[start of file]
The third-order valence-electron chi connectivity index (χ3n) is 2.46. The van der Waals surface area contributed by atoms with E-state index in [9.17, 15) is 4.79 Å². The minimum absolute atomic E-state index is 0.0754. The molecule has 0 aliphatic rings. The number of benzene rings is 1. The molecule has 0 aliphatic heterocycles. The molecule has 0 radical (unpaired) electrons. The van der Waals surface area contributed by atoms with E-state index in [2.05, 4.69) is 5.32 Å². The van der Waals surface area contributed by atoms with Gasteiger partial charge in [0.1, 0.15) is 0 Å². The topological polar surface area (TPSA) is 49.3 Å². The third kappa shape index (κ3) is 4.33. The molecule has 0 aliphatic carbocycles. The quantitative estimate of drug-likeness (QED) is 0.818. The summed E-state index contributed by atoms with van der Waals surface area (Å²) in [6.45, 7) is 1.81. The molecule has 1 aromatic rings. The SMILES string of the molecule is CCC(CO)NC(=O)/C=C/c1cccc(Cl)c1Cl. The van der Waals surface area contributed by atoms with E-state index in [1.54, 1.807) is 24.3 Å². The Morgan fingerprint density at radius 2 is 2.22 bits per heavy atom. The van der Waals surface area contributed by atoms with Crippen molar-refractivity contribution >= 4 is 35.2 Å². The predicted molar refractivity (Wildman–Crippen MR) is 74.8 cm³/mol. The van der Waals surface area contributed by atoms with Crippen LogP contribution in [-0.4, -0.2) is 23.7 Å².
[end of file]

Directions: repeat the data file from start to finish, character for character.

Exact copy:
The third-order valence-electron chi connectivity index (χ3n) is 2.46. The van der Waals surface area contributed by atoms with E-state index in [9.17, 15) is 4.79 Å². The minimum absolute atomic E-state index is 0.0754. The molecule has 0 aliphatic rings. The number of benzene rings is 1. The molecule has 0 aliphatic heterocycles. The molecule has 0 radical (unpaired) electrons. The van der Waals surface area contributed by atoms with E-state index in [2.05, 4.69) is 5.32 Å². The van der Waals surface area contributed by atoms with Gasteiger partial charge in [0.1, 0.15) is 0 Å². The topological polar surface area (TPSA) is 49.3 Å². The third kappa shape index (κ3) is 4.33. The molecule has 0 aliphatic carbocycles. The quantitative estimate of drug-likeness (QED) is 0.818. The summed E-state index contributed by atoms with van der Waals surface area (Å²) in [6.45, 7) is 1.81. The molecule has 1 aromatic rings. The SMILES string of the molecule is CCC(CO)NC(=O)/C=C/c1cccc(Cl)c1Cl. The van der Waals surface area contributed by atoms with E-state index in [1.54, 1.807) is 24.3 Å². The Morgan fingerprint density at radius 2 is 2.22 bits per heavy atom. The van der Waals surface area contributed by atoms with Crippen molar-refractivity contribution >= 4 is 35.2 Å². The predicted molar refractivity (Wildman–Crippen MR) is 74.8 cm³/mol. The van der Waals surface area contributed by atoms with Crippen LogP contribution in [-0.4, -0.2) is 23.7 Å².